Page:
"Embrace the small moments, master your mindset, thrive in chaos." ateducation
The year 2023 is almost behind, and that means it's time to reflect. Okay then, so let's see what the year 2023 has brought to the table. The more I read and listen to different people from various fields, the more convinced I become that our current environment is deceptive, and the challenge lies in the quick reset of human reward systems. What was a fantastic surprise yesterday becomes insufficient and unsatisfying today. I believe many of us can agree with this statement. That's why my own thinking has shifted more and more towards enjoying the small things found in everyday activities.
In the bigger picture, this realization should force us to concentrate not only on our work and careers but also on managing our feelings and, consequently, our behavior. Individuals with a balanced life and skills to manage stress levels can be productive while spending less time on their "must-do" tasks. That´s why Finnish schools should and must bring this into more use in classrooms and pedagogical leadership layers. Fortunately, we have all the tools highlighted in the National Curriculum, so the final step is to put them into continuous and systematic use.
The common obstacles we face are time and stress:
The first obstacle, called TIME, always seems to pop up. If you're interested in diving deeper into this topic, you can do so here.
The second, unfortunately rising to a greater extent, is stress—a common companion in our fast-paced lives with far-reaching consequences. It makes us less empathic, less tolerant, and less willing to take another person's perspective.
Does someone still think that we do not need to systematically practice social and emotional skills during every lesson or at least school days?
Positive thinking is basically wishful thinking or is it?
In Finland, we use to say that "positivity is shit." It seems that human brains are inclined to think negatively because of the nature of inner defense mechanisms. This is why we need to put time and effort into teaching our brains to challenge this bias. On the other hand, positive emotions are the catalyst for creativity. That's why cultivating a positive emotional state could lead to our most innovative ideas or, at the very least, keep our cognitive vision much broader, allowing us to see possible successful outcomes.
So, what's wrong with Finnish schools, where too many education professionals are ready to change their field of work? This phenomenon does not coincide with the results in which Finland is cited as the happiest country in the world to live. I would argue that even professionals who are well equipped in human development have been blinded to the quick reset of the human reward system effect mentioned earlier and forgot to pay attention and develop our own skill toolkit, including time management, communication, decision-making, stress management, and, most importantly, perspective-taking.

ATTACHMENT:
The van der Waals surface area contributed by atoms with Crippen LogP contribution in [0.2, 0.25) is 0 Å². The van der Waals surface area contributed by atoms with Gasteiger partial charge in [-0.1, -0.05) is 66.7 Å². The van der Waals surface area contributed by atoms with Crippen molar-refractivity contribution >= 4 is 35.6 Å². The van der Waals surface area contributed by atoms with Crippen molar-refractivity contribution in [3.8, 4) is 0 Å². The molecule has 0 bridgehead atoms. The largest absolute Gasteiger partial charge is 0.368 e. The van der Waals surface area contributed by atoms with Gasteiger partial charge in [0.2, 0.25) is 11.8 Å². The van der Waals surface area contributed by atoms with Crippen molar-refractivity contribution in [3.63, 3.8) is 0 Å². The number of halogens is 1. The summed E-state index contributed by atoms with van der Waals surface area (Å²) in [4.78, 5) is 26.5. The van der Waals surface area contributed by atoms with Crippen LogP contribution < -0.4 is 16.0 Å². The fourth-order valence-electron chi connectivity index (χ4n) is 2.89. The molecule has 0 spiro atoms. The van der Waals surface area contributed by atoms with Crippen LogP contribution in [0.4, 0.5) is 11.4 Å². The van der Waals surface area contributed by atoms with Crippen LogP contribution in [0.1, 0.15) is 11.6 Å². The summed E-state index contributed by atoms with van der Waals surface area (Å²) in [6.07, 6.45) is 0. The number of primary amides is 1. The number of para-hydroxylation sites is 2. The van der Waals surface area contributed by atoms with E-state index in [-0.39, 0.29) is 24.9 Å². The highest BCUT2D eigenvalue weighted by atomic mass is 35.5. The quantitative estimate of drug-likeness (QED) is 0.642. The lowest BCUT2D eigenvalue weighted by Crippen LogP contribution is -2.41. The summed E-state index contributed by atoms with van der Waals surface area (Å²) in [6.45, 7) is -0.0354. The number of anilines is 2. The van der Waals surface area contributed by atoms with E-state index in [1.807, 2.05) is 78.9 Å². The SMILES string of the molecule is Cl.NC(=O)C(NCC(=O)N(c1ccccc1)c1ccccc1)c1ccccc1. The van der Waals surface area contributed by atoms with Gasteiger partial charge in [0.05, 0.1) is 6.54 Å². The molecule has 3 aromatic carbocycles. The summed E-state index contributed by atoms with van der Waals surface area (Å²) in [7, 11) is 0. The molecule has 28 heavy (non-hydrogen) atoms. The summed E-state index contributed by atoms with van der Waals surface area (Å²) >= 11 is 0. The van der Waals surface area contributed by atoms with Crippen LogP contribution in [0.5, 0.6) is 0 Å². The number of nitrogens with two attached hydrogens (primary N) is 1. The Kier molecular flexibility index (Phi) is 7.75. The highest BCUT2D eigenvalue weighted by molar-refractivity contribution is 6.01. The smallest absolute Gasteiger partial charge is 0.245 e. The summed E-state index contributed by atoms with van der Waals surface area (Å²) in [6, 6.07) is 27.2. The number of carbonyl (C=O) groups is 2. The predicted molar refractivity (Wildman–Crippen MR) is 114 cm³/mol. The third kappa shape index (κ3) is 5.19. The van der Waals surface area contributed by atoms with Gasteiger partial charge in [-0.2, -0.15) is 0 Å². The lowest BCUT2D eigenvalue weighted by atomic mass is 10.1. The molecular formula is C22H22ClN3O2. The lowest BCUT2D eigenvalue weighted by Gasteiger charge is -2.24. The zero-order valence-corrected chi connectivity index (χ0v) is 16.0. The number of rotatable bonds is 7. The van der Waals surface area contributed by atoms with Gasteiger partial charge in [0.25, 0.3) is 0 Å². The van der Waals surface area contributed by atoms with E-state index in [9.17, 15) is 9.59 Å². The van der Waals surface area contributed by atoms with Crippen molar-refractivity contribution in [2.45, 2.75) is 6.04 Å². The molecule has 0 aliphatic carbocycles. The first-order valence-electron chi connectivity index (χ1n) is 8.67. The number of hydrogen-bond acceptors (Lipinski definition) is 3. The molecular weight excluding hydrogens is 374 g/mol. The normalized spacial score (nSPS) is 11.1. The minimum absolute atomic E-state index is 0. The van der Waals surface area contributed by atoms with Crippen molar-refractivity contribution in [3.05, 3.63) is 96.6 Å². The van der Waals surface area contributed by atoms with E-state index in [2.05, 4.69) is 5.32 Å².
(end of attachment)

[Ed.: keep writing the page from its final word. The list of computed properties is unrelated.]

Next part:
The mindset is everything:
1) Controlling the outcome and owning the process are powerful aspects of professional growth. Equally important is controlling our mindset. Are we forced to do a job, or do we choose to do the work? Shifting from a "have to" to a "get to" mindset profoundly impacts our inner states of feelings.
2) Turning job tasks into adventures may not make every task fun, but it can significantly impact our ability to navigate overwhelming situations. This mindset shift can make accomplishments more achievable.
3) Practicing prioritization on what is important and needed. For example, this is why the conventional and widely used "To-do list" approach can backfire. Undone or half-done tasks pile up, leading to reduced productivity and increased stress levels. Doing less can paradoxically result in being more effective. A functional brain is more desirable than an overloaded one.
In conclusion, let's shift the focus back to the role of education in societal growth and resilience, where schools play a pivotal role. Teaching individuals to recognize the role of chance and external factors in their lives can reshape societal perspectives toward greater equality and compassion. Slowing the pace and focusing on the present moment become essential elements in this transformative journey.